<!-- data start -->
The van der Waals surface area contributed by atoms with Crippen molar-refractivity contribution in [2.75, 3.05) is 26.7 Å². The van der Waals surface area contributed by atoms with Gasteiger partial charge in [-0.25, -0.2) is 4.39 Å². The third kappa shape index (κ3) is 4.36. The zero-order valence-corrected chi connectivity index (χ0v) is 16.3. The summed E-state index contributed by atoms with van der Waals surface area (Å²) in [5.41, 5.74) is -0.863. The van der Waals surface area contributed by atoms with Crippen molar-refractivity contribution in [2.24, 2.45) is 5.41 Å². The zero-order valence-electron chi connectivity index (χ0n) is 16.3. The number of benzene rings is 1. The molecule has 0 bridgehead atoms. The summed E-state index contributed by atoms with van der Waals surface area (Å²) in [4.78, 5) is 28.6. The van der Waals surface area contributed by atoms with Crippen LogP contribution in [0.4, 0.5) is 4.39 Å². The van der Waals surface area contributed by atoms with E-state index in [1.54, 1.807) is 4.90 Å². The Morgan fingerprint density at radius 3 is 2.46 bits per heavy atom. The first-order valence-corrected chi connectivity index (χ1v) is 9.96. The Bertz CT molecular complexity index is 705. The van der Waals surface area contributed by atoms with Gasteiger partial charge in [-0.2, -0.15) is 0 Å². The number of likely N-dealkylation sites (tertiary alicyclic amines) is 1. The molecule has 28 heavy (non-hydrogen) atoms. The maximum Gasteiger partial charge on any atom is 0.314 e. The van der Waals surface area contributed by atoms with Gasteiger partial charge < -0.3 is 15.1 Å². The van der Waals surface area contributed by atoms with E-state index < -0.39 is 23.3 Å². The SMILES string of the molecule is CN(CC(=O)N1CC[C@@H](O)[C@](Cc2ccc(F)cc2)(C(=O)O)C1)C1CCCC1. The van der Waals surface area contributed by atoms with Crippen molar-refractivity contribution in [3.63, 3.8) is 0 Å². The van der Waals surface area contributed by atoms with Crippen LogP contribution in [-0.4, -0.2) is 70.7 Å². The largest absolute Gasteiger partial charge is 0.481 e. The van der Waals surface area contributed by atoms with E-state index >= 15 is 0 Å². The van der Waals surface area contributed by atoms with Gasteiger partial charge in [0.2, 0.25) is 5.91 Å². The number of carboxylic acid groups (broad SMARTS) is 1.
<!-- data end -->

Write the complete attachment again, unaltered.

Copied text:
The van der Waals surface area contributed by atoms with Crippen molar-refractivity contribution in [2.75, 3.05) is 26.7 Å². The van der Waals surface area contributed by atoms with Gasteiger partial charge in [-0.25, -0.2) is 4.39 Å². The third kappa shape index (κ3) is 4.36. The zero-order valence-corrected chi connectivity index (χ0v) is 16.3. The summed E-state index contributed by atoms with van der Waals surface area (Å²) in [5.41, 5.74) is -0.863. The van der Waals surface area contributed by atoms with Crippen molar-refractivity contribution in [2.24, 2.45) is 5.41 Å². The zero-order valence-electron chi connectivity index (χ0n) is 16.3. The number of benzene rings is 1. The molecule has 0 bridgehead atoms. The summed E-state index contributed by atoms with van der Waals surface area (Å²) in [4.78, 5) is 28.6. The van der Waals surface area contributed by atoms with Crippen LogP contribution in [0.4, 0.5) is 4.39 Å². The van der Waals surface area contributed by atoms with E-state index in [1.54, 1.807) is 4.90 Å². The Morgan fingerprint density at radius 3 is 2.46 bits per heavy atom. The first-order valence-corrected chi connectivity index (χ1v) is 9.96. The Bertz CT molecular complexity index is 705. The van der Waals surface area contributed by atoms with Gasteiger partial charge in [-0.2, -0.15) is 0 Å². The number of likely N-dealkylation sites (tertiary alicyclic amines) is 1. The molecule has 28 heavy (non-hydrogen) atoms. The maximum Gasteiger partial charge on any atom is 0.314 e. The van der Waals surface area contributed by atoms with Gasteiger partial charge < -0.3 is 15.1 Å². The van der Waals surface area contributed by atoms with E-state index < -0.39 is 23.3 Å². The SMILES string of the molecule is CN(CC(=O)N1CC[C@@H](O)[C@](Cc2ccc(F)cc2)(C(=O)O)C1)C1CCCC1. The van der Waals surface area contributed by atoms with Crippen molar-refractivity contribution in [3.63, 3.8) is 0 Å². The van der Waals surface area contributed by atoms with Crippen LogP contribution in [-0.4, -0.2) is 70.7 Å². The largest absolute Gasteiger partial charge is 0.481 e. The van der Waals surface area contributed by atoms with E-state index >= 15 is 0 Å². The van der Waals surface area contributed by atoms with Gasteiger partial charge in [0.2, 0.25) is 5.91 Å². The number of carboxylic acid groups (broad SMARTS) is 1.